With the aim of controlling this invasive reed and enhancing the recovery of native riparian habitats, soft-engineering techniques were applied between winter 2015-16 and 2019 in 37 selected river stretches of the middle segments of the River Segura, within the framework of the LIFE+ project RIPISILVANATURA (LIFE13BIO/ES/001407–https://www.chsegura.es/es/cuenca/restauracion-de-rios/segura-ripisilva/index.html). The removal of above-ground stems was carried out either mechanically (using compact excavators) or manually (by portable electric lawnmowers), using the latter method wherever native species were still occurring, and was followed by monthly or quarterly maintenance to enhance the effects of competition (Curt et al., 2017). In addition, since winter 2016 site-specific combinations of native riparian species have been planted in mowed patches, depending on local environmental conditions and preexisting native vegetation.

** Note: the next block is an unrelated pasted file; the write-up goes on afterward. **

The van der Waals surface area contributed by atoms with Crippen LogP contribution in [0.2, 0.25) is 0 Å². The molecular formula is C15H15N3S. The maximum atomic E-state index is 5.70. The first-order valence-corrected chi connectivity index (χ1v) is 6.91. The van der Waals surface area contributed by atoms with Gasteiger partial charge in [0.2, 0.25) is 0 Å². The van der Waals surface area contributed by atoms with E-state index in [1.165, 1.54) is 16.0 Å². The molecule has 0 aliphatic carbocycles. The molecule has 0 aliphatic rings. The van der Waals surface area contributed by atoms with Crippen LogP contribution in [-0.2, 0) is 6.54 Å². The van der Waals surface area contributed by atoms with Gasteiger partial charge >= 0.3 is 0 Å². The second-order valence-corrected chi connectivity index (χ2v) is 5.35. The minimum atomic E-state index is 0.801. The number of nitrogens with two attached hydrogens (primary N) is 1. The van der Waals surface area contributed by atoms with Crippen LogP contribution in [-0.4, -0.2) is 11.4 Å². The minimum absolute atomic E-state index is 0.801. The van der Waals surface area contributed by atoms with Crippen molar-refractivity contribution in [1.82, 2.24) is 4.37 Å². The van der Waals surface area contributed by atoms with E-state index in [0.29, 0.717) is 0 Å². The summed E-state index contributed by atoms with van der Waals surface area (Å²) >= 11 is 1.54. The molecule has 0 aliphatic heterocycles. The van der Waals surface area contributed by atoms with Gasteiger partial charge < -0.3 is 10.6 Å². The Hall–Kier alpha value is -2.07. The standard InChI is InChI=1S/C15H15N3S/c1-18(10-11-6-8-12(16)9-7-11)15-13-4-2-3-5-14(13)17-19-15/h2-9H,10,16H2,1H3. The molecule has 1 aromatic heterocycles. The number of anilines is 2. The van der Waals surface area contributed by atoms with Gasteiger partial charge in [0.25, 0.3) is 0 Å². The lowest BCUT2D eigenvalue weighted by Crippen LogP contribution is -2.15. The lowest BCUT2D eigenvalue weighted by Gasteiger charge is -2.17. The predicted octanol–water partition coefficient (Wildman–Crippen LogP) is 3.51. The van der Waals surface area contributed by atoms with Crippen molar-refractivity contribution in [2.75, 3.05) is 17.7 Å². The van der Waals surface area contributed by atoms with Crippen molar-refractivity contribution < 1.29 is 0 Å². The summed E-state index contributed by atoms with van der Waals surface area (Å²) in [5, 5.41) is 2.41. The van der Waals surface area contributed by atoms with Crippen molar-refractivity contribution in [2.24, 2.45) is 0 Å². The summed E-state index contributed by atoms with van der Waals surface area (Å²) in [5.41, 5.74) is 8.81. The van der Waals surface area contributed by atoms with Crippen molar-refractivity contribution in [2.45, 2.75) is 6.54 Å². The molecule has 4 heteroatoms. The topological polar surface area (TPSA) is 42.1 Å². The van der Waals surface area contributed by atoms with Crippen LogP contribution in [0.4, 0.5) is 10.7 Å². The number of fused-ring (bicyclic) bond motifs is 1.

Till now, the effects of restoration actions have been tested using ecological indicators such as riparian vegetation, aquatic macroinvertebrates and birds. A significant increase in the richness of riparian plant species and, for extensive treatments, bird richness and abundance were observed (Bruno et al., 2019). However, the assessment of restoration success at the ecosystem scale should also consider other levels of biological organization (Pedersen et al., 2007; Golet et al., 2011; Pander and Geist, 2013), including top predators, which may play a major role in restored ecosystem functioning (Ritchie et al., 2012).